Check out Steve the “Gimponic” who grows several hundreds of pounds of fresh vegetables, fruit, and Fish from his hybrid aquaponic garden. He uses the aquaponic fertilizer to grow his garden. He also has chickens to help fertilize and take care of his extra waste. Anything his family doesn’t eat or juice goes into the dehydrator or fermentation jars for some delicious home Kimchi! Yum! Check out this incredible gardeners beautiful garden.
Register at http://www.apc12tas.com/register-now/
Send presentation proposal to: http://www.apc12tas.com/program/call-for-presenters/
Our planet is going though the most rapid rate of change in its history, and we face a future of surprises, threats and opportunities. We in the permaculture community have a key role to play in both mending the present and creating our preferable future.
To be part of this future we need to take stock of where we are as a design system. That’s why Australia’s permaculture community of practitioners is coming together in March on the shores of Bass Strait in beautiful Penguin, Tasmania, for APC12. Here we will reflect, take stock and re-imagine permaculture’s role in a future that can be different from the usual depressing, business as usual scenario, and energise ourselves for the tasks ahead.
The original article is reproduced under the update.
If we are to grow and produce enough food to meet our families’ nutritional needs in an urban situation, we need to go beyond organic, to remineralise the soil where there are deficiencies, cultivate soils rich with microbes and to grow food that is nutrient dense.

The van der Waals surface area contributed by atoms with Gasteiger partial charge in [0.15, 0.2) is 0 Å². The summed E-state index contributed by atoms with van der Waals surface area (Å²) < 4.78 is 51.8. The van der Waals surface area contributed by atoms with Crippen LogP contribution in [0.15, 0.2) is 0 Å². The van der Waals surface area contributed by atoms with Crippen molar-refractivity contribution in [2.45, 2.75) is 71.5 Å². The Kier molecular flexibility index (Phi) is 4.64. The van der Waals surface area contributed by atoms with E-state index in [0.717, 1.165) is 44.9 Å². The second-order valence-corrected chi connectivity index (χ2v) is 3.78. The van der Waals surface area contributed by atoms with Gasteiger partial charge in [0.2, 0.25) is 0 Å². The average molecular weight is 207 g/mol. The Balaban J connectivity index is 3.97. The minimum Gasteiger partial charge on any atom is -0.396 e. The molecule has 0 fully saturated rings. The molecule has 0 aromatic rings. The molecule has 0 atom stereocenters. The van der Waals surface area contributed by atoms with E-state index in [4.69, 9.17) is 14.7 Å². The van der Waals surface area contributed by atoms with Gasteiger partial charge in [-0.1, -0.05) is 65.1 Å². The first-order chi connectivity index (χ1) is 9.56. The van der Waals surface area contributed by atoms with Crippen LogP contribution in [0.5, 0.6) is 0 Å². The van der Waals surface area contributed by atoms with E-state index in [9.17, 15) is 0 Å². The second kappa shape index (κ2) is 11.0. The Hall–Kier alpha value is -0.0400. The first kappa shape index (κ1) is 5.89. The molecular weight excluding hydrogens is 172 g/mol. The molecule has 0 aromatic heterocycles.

Eating: one of the most simple and basic human activities. Yet as our food systems become increasingly more mechanised and complicated, this simple act begins to carry with it a whole spectrum of messages. When you lift that juicy apple to your lips, do you think about which chemicals were used to make it so perfectly red? How many miles has it been traveling in order to reach your hungry mouth? Perhaps these questions are undesirable to think about; or maybe you simply do not know the answer. There are a number of factors it may be worth considering when it comes to food, which can help us to make choices that benefit us and the environment. These include additives, pesticide residue and diversity of food species.
What is zero-cost, waste-eliminating and can restore soils to fertility to produce abundant crops for generations to come?
Gloria Flora gave a presentation on biochar at the Fourth Annual Inland Northwest Permaculture Convergence. She discussed biochar as a method for producing energy and amending soil from waste products that end up in the landfill.
That’s right. It costs nothing but time, by redirecting precious biomass from the landfill and into our soils.
PV2 isn’t just another permaculture convergence that focuses on hyper-local DIY skill building and resiliency; we instead decided to look bigger.
We are blending the practical techniques and tactics found in workshops with the entrepreneurial spirit and opportunity of a business conference.
We have brought together a diverse group of creative and innovative doers in a variety of fields looking to share experiences, knowledge, connect, and create in ways that increase passion, purpose and profit. These doers come from a variety of fields both within and outside of permaculture. Each field has its own needs and yields. It is this edge that creates the opportunity for things to happen, and it is this opportunity that offers value to the attendees – how can you fill needs and utilize yields to create more value in your life.